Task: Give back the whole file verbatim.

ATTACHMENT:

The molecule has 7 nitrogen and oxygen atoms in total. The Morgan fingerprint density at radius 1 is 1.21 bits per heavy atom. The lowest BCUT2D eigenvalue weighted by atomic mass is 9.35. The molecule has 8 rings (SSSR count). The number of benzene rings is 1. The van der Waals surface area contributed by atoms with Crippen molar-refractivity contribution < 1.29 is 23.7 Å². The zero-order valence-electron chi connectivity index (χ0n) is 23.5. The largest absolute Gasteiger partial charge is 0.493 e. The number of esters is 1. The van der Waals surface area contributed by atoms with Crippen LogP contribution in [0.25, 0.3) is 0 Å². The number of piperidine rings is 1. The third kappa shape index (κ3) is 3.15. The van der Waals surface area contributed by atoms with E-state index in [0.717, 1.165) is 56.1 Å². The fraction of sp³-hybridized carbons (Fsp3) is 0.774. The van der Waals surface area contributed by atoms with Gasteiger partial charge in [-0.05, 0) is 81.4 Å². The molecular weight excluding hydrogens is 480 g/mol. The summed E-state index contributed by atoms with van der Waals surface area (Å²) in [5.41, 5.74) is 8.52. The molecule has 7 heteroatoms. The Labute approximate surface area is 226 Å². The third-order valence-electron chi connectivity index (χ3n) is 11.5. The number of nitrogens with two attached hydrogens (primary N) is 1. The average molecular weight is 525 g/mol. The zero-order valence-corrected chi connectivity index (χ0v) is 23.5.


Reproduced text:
The molecule has 7 nitrogen and oxygen atoms in total. The Morgan fingerprint density at radius 1 is 1.21 bits per heavy atom. The lowest BCUT2D eigenvalue weighted by atomic mass is 9.35. The molecule has 8 rings (SSSR count). The number of benzene rings is 1. The van der Waals surface area contributed by atoms with Crippen molar-refractivity contribution < 1.29 is 23.7 Å². The zero-order valence-electron chi connectivity index (χ0n) is 23.5. The largest absolute Gasteiger partial charge is 0.493 e. The number of esters is 1. The van der Waals surface area contributed by atoms with Crippen LogP contribution in [0.25, 0.3) is 0 Å². The number of piperidine rings is 1. The third kappa shape index (κ3) is 3.15. The van der Waals surface area contributed by atoms with E-state index in [0.717, 1.165) is 56.1 Å². The fraction of sp³-hybridized carbons (Fsp3) is 0.774. The van der Waals surface area contributed by atoms with Gasteiger partial charge in [-0.05, 0) is 81.4 Å². The molecular weight excluding hydrogens is 480 g/mol. The summed E-state index contributed by atoms with van der Waals surface area (Å²) in [5.41, 5.74) is 8.52. The molecule has 7 heteroatoms. The Labute approximate surface area is 226 Å². The third-order valence-electron chi connectivity index (χ3n) is 11.5. The number of nitrogens with two attached hydrogens (primary N) is 1. The average molecular weight is 525 g/mol. The zero-order valence-corrected chi connectivity index (χ0v) is 23.5.